clock menu more-arrow no yes

Filed under:

Nashville Predators 3, Detroit Red Wings 2 (SO): The Offices of Josi and Juuse

New, comments

The Predators survive a slugfest thanks to their captain and their white-hot goalie.

NHL: APR 06 Predators at Red Wings Photo by Steven King/Icon Sportswire via Getty Images

One Big Thing

Over the course of this game, I went from bored out of my mind to literally standing in my living room glued to the TV. The pace and intensity from the first period to the end of game was that big of a 180.

It’s probably not the type of game you’d want to draw up if you’re the Nashville Predators, but Tuesday’s 3-2 shootout win over the Detroit Red Wings was exactly the type of win the Preds need to be able to pull out if they have any playoff aspirations this season. The stretch run of a season is full of these up-and-down, momentum-changing-on-a-dime type games that we saw tonight.

In the past few years, the Predators have really struggled in that situation, seemingly falling off a cliff at the slightest sign of adversity. Over the course of the past month or so, the Predators have probably faced more team adversity than they have at any point in the past five seasons. Not only are they surviving it, they’re excelling.

The two MVP’s tonight were Roman Josi and Juuse Saros. Josi’s workload, which was already pretty hefty anyway, increased due to an injury to Dante Fabbro, who left the game in the first period after a collision with Darren Helm. All Josi did in response was factor in on both Predators goals, add the game-winner in a shootout, and set his season mark for most TOI in a game this season.

For Saros, it’s the second year in a row he’s become white-hot during the stretch run, and the Predators desperately need it. He’s making saves that are keeping the Predators in games; the type of shots that you really wouldn’t fault him for if they went in. In the third period especially, Juuse stood on his head again, keeping the Preds in striking distance.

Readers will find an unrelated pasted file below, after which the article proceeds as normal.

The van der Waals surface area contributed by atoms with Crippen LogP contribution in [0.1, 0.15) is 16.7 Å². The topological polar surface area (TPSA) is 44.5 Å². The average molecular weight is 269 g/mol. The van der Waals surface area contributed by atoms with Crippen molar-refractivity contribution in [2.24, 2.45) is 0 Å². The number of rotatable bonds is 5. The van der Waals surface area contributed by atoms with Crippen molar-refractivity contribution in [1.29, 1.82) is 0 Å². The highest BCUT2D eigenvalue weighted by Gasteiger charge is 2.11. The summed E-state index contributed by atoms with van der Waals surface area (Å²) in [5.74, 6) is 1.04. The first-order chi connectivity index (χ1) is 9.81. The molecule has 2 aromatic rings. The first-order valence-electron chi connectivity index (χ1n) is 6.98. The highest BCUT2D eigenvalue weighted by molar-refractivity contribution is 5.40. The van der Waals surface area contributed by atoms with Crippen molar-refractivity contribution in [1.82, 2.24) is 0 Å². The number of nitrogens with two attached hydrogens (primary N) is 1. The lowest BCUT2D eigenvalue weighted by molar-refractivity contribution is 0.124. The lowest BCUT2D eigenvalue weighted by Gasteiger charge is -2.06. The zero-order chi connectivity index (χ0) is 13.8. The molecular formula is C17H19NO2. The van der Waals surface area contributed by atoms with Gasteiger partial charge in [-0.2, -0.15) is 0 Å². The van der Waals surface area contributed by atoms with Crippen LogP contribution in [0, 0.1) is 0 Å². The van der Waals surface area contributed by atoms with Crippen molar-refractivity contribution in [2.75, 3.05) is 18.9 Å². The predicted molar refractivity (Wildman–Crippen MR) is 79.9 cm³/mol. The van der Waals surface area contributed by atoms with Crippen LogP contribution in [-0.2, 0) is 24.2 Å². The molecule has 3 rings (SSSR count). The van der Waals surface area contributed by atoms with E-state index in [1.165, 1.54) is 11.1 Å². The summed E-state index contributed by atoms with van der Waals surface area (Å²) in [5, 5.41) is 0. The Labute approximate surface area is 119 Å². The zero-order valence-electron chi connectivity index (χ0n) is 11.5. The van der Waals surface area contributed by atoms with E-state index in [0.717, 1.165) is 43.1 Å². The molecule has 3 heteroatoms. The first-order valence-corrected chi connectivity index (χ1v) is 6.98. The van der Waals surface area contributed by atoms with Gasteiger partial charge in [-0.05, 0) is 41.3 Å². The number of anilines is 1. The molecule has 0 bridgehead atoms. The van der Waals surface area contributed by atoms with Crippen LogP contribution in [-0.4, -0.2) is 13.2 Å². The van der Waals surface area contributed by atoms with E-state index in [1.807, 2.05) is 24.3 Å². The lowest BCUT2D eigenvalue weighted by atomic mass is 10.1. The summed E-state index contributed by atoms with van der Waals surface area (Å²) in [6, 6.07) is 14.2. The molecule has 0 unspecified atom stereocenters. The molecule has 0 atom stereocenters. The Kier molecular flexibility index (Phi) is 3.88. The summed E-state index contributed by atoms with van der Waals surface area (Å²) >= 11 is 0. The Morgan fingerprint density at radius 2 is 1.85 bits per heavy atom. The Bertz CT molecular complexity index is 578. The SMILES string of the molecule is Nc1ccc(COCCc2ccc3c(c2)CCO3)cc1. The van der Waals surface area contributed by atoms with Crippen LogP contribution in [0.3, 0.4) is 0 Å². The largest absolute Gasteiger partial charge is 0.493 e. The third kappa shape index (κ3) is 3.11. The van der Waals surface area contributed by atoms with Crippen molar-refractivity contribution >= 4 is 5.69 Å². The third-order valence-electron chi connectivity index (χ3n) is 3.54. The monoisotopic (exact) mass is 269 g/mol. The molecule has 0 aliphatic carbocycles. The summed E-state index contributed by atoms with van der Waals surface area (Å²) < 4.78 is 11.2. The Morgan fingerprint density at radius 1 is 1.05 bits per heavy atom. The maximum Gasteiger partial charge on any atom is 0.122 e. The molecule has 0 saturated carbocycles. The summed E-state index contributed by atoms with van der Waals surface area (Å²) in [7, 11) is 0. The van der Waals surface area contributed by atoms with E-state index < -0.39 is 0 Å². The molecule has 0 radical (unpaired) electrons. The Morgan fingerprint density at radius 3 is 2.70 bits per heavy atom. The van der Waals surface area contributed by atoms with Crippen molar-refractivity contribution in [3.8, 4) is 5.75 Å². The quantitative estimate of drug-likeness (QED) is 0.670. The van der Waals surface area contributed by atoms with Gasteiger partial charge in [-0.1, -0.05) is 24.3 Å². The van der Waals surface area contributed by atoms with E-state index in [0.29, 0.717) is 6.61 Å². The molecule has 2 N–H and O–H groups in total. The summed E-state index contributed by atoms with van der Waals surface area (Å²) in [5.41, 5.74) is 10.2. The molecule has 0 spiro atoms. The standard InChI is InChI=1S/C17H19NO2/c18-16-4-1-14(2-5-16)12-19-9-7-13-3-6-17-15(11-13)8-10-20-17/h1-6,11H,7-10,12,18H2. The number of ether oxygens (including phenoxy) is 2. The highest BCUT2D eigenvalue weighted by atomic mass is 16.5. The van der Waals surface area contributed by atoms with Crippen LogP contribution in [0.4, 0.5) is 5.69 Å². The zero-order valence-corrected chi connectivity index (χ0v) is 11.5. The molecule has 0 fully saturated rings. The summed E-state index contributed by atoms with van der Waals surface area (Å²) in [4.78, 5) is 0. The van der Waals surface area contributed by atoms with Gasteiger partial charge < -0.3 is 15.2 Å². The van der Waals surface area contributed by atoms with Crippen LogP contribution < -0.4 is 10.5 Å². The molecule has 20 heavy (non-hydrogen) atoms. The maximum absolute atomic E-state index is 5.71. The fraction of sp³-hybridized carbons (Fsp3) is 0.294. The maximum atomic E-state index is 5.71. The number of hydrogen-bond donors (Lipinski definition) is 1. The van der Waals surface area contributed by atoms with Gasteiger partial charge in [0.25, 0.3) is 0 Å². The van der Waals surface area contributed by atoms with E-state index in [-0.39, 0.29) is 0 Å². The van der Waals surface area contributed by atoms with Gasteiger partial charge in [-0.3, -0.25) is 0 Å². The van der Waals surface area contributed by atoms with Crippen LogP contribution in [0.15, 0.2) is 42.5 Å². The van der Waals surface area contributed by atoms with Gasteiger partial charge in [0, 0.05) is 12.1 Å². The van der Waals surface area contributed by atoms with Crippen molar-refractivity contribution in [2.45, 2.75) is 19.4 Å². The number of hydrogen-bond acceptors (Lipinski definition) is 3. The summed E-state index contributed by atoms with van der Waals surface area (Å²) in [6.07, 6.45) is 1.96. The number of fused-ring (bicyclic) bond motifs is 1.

If you missed any of the action, here are the Clif Notes.

What Happened?

If you’re a fan of edge-of-your seat, fast-paced, back-and-forth offensive hockey, I’m praying with all my heart you didn’t have to witness the start of this game. It was ugly hockey at its finest, and I’ve already run out of words to describe anything meaningful that happened.

True to form, the first goal of the game wasn’t even a great scoring chance. Danny DeKeyser threw the puck meekly towards the net (it looked like he might have been trying to get it behind the net), but it took a deflection off Mattias Ekholm’s leg and beat Saros for a 1-0 Wings lead. Also notable on this play was a bad turnover by Rocco Grimaldi to set up that play.

The second period began much like the first, with a lot of sloppy play that stymied some fairly decent chances. One example was about three minutes into the period. Josi, Trenin, and Olivier were breaking into the zone on a 3-on-2, not a bad combination of skillset for an odd-man-rush. But the three got their timing off and came into the zone offside, killing the chance.

The pace started to ramp up a bit about five minutes in after a pair of penalties created a 4-on-4. The Predators got a great chance on a near-textbook low-to-high play. Josi’s shot from the blue line was deflected by Luke Kunin past Thomas Greiss, but the puck wound up hitting the post. (I should also point out Erik Haula had a fantastic screen on that play as well).

A couple of late Detroit penalties, both by Luke Glendening, opened the door for another flurry of Predators chances right at the end. Unfortunately, the Preds’ old nemesis, Posty McPostface, would step up to make a play again, this time robbing Josi of an easy wide-open-net goal. The period ended with the score still 1-0.